He understood the implied question in just a few seconds. “No, she never told me anything about it. Carol was” – he caught himself right on time. She wasn’t dead yet, after all. – “Carol is… she has always been extremely secretive about her work, even when it’s not particularly sensitive or confidential. This is a top-secret project, right? Carol would have kept it that way. I can assure you I never heard wind of this… this Mutagel thing, not from her, nor Greg, nor anyone”. He concluded with a tired voice.
“Well… I believe you. We scanned the area in all possible ways to find traces of Dr. Grant and Dr. Rodd, but nothing showed up so far. Except for this” – The General was now directing Matthew’s attention to a side monitor, where several cameras continued to record the accident perimeter in real time. Matthew noticed a weird blurry shadow disturbing the atmosphere, similar to a mirage effect caused by hot air above tarmac. It moved up and down the screen, but had no distinguishable shape. Sometimes there seemed to be two of them – whatever it was, and sometimes the screen surface looked flat and normal again.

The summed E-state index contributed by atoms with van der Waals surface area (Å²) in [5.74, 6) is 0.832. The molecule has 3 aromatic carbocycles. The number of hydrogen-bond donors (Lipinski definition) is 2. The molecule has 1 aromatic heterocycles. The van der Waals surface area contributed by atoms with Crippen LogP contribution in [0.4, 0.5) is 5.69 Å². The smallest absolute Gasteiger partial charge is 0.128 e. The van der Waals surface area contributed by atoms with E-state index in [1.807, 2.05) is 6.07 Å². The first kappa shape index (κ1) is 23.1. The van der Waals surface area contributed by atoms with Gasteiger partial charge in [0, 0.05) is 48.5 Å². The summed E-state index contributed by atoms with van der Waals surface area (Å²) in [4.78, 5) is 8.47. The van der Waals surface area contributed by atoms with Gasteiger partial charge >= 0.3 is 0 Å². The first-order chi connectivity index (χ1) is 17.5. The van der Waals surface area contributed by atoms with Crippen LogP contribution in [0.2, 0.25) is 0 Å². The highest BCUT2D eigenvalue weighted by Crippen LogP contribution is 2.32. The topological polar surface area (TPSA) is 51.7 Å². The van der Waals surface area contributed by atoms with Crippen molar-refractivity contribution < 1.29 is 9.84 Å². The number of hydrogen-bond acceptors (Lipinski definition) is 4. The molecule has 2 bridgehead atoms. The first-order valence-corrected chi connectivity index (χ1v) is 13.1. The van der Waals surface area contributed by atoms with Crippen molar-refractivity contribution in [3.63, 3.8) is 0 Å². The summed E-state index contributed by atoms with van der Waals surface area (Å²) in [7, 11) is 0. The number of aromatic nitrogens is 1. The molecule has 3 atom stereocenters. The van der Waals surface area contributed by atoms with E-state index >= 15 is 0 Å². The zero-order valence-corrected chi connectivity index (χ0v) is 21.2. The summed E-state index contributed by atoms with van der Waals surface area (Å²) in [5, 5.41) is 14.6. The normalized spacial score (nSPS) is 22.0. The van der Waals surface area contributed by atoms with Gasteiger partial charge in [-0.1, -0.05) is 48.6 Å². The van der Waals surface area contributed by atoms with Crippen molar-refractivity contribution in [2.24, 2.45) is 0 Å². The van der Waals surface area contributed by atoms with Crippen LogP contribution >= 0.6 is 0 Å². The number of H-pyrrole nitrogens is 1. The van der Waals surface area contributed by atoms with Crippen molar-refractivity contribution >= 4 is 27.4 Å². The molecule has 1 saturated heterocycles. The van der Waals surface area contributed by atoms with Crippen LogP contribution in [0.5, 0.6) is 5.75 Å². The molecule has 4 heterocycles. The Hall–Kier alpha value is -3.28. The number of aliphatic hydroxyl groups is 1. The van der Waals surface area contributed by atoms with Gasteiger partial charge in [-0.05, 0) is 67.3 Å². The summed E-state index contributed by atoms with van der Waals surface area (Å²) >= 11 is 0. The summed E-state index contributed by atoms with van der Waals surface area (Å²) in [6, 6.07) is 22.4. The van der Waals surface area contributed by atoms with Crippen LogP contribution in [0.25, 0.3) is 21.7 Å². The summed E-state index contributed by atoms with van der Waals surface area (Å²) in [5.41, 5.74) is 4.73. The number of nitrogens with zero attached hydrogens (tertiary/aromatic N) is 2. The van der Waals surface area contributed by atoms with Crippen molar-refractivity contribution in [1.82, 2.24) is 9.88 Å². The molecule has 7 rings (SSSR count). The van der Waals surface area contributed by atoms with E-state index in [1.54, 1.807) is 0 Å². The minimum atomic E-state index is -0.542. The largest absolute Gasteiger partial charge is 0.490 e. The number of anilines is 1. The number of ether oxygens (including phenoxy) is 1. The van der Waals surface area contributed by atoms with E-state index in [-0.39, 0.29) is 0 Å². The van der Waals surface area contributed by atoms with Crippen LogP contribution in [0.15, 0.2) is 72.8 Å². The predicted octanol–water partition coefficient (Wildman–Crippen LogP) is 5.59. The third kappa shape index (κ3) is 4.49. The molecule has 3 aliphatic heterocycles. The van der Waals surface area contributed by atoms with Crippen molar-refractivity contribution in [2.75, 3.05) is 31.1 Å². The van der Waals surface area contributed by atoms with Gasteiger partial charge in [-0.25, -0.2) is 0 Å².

“When did you fist see this, this rippling effect?” – asked Matthew with curiosity.
“A few minutes after the accident. We haven’t of course been able to send anyone back there, but our instruments keep working. They seem to pick up higher temperature levels whenever this… this disturbance comes near one of the thermometers. The dosimeters also denote higher radiation levels…” , answered Carter, dryly.